Complete Lower Extremity Healthcare

140 Traders Way
Pooler, GA   31322

(912) 330 - 8885

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By The Foot & Ankle Center, PC
November 16, 2016
Category: Diabetes Foot Care
Tags: dry feet   moisturize feet  

Patients with diabetes have a whole set of special concerns when it comes to the feet. Conditions commonly associated with the disease—poor circulation, impaired immune system function and neuropathy—can turn seemingly minor problems into major health threats. At The Foot & Ankle Center, PC we know our diabetic patients need careful monitoring. Changes in seasons can mean changes in foot care. In recognition of November’s National Diabetes Month we offer these tips for keeping diabetic feet safe in cold weather:

Stay Warm—nerve damage caused by diabetes makes it difficult to perceive hot and cold. If you will be 

outside when the temperatures are below freezing make sure you are wearing warm socks. Consider two layers—one closest to the skin that wicks moisture away and a heavy sock over that for warmth. Conversely, if you have trouble experiencing sensation in your feet take care when warming them up. Do not expose feet to direct heat sources or use electric blankets, heating pads or heated shoe inserts to warm up your feet. Second or third degree burns can result.

Stay Dry—prolonged exposure to moisture can lead to fungal and bacterial infections, such as athlete’s foot. Winter snow and slush can seep into shoes and socks. Overheated homes, offices and stores at this time of year can also cause feet to sweat excessively. Change out of damp socks and shoes as soon as possible and gently towel dry feet. Be especially diligent keeping the skin between toes dry.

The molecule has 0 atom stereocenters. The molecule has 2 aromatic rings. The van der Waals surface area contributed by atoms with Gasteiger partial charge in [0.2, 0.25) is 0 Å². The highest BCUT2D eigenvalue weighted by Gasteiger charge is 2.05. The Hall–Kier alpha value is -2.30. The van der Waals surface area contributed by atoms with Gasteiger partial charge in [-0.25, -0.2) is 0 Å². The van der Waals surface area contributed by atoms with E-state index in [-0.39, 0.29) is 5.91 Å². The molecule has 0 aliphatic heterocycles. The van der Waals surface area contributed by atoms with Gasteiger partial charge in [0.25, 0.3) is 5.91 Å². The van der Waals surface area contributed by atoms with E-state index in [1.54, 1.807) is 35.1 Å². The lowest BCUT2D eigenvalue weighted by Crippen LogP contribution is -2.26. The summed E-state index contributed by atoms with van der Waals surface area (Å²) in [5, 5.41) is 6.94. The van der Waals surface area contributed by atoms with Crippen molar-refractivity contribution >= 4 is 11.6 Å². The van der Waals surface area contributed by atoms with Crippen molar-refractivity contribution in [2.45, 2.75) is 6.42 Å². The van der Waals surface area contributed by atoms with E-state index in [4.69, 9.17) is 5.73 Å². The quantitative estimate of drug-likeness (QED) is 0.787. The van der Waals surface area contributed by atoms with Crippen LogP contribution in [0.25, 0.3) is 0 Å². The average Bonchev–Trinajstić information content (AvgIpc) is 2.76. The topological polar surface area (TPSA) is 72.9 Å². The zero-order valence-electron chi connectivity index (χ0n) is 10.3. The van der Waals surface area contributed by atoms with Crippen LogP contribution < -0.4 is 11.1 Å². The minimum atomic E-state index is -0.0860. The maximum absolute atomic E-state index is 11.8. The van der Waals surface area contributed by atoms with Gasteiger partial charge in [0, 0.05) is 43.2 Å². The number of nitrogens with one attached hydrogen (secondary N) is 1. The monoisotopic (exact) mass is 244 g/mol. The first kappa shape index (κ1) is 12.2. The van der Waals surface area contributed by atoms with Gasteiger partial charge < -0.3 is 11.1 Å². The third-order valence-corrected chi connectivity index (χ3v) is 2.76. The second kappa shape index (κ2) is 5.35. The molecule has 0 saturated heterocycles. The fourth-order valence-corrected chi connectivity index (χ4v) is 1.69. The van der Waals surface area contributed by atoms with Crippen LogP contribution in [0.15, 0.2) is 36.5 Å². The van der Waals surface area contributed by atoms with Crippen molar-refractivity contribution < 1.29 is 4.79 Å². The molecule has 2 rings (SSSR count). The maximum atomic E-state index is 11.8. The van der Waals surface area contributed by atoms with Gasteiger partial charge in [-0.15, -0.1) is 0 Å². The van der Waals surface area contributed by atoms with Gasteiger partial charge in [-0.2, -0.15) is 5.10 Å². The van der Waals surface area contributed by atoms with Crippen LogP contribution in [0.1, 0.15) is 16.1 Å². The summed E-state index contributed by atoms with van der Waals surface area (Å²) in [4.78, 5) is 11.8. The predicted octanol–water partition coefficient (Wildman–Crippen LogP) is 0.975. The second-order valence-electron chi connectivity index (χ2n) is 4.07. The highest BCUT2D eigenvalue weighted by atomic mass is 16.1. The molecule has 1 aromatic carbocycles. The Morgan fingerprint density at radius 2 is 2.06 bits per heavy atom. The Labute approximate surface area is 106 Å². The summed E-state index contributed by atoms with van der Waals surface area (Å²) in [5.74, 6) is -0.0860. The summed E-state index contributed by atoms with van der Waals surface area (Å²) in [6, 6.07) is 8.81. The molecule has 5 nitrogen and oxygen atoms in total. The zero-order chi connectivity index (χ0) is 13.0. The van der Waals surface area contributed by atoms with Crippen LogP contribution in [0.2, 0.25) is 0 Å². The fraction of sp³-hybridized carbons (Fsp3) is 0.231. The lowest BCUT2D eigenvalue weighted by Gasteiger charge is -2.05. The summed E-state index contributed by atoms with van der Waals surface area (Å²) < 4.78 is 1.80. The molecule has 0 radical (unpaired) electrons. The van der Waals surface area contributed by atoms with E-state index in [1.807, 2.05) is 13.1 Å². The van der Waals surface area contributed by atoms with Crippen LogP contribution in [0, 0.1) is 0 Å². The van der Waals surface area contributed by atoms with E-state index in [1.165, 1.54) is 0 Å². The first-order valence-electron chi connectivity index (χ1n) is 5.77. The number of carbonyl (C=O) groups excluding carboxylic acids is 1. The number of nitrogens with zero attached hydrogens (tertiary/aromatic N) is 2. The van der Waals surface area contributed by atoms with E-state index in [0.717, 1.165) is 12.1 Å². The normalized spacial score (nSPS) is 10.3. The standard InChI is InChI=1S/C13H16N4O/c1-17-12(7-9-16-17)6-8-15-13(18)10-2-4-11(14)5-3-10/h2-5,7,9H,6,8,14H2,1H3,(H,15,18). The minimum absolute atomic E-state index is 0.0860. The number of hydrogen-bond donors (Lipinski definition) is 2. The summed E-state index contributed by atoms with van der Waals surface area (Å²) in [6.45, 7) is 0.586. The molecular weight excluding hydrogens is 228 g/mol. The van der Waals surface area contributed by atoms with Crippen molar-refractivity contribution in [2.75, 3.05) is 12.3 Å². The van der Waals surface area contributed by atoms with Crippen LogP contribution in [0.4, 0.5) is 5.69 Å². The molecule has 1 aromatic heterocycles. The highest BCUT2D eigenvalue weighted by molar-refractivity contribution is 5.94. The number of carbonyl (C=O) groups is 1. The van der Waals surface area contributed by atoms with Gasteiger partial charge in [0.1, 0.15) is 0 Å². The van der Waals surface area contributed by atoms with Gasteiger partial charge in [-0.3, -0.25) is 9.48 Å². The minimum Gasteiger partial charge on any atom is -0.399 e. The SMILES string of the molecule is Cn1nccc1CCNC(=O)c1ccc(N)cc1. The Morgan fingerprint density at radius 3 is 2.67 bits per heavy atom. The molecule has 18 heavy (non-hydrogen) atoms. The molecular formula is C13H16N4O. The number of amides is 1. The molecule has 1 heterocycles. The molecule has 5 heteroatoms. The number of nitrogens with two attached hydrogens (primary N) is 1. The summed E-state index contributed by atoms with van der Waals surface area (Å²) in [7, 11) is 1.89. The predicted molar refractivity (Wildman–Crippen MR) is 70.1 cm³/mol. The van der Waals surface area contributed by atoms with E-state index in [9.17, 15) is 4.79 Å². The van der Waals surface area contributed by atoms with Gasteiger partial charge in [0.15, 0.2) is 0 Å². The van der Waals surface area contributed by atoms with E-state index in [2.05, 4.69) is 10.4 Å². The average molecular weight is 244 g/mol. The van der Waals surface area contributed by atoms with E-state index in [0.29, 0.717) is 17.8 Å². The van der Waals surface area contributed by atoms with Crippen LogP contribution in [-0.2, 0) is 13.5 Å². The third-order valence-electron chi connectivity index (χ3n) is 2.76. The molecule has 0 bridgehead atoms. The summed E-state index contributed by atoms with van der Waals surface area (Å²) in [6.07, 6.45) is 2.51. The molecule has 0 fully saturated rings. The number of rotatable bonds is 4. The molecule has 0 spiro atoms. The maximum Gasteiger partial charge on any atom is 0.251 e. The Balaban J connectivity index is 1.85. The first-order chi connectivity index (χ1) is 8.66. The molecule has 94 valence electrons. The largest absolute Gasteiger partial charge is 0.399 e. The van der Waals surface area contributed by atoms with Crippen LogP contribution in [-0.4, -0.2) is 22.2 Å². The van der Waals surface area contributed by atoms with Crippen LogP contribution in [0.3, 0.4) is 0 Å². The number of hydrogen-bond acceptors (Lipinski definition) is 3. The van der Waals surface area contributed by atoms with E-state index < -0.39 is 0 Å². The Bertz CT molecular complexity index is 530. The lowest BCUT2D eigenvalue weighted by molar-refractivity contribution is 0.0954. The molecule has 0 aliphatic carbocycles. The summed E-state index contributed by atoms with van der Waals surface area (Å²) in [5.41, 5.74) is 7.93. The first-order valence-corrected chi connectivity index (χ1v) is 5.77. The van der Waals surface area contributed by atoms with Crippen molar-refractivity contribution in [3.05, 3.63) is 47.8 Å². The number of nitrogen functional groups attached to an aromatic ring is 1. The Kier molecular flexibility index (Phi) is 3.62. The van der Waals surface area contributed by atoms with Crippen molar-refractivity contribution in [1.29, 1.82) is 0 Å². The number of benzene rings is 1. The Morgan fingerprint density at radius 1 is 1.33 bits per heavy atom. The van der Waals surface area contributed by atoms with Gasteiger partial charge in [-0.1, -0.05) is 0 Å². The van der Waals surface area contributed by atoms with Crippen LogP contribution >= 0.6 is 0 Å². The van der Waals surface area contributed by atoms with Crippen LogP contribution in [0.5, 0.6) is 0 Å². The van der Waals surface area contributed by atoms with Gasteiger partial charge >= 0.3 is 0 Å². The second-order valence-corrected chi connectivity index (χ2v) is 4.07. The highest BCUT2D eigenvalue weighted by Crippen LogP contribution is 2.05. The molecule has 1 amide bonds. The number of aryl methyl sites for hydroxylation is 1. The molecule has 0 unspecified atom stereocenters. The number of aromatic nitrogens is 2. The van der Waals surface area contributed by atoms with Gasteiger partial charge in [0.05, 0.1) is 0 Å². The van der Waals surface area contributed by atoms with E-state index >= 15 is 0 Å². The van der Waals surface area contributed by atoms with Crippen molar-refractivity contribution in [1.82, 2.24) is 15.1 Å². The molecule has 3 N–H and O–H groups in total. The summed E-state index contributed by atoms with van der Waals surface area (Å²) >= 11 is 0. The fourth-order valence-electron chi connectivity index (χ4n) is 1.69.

Moisturize—increased heat during winter months and poor circulation (which can reduce the number of moisturizing glands in the feet) can lead to dry skin. Itching, flaking and painful cracking can result. In addition to being uncomfortable, the open skin from scratching or cracking can be an entry point for bacteria that causes infection. Be on the lookout for red, shiny spots on the feet—early signs of skin breaking down.

Inspect—checking your feet regularly for changes is a part of good diabetic foot care in all seasons. If you notice anything unusual, contact our Pooler office for an appointment with our board certified foot and ankle surgeon, Dr. Leonard M. Talarico. Regular foot exams can help prevent serious health issues in diabetic patients.










 

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140 Traders Way
Pooler, GA 31322

Podiatrist / Foot Surgeon - Pooler / Savannah • Leonard M. Talarico, DPM • 140 Traders Way • Pooler GA  31322 • 912-330-8885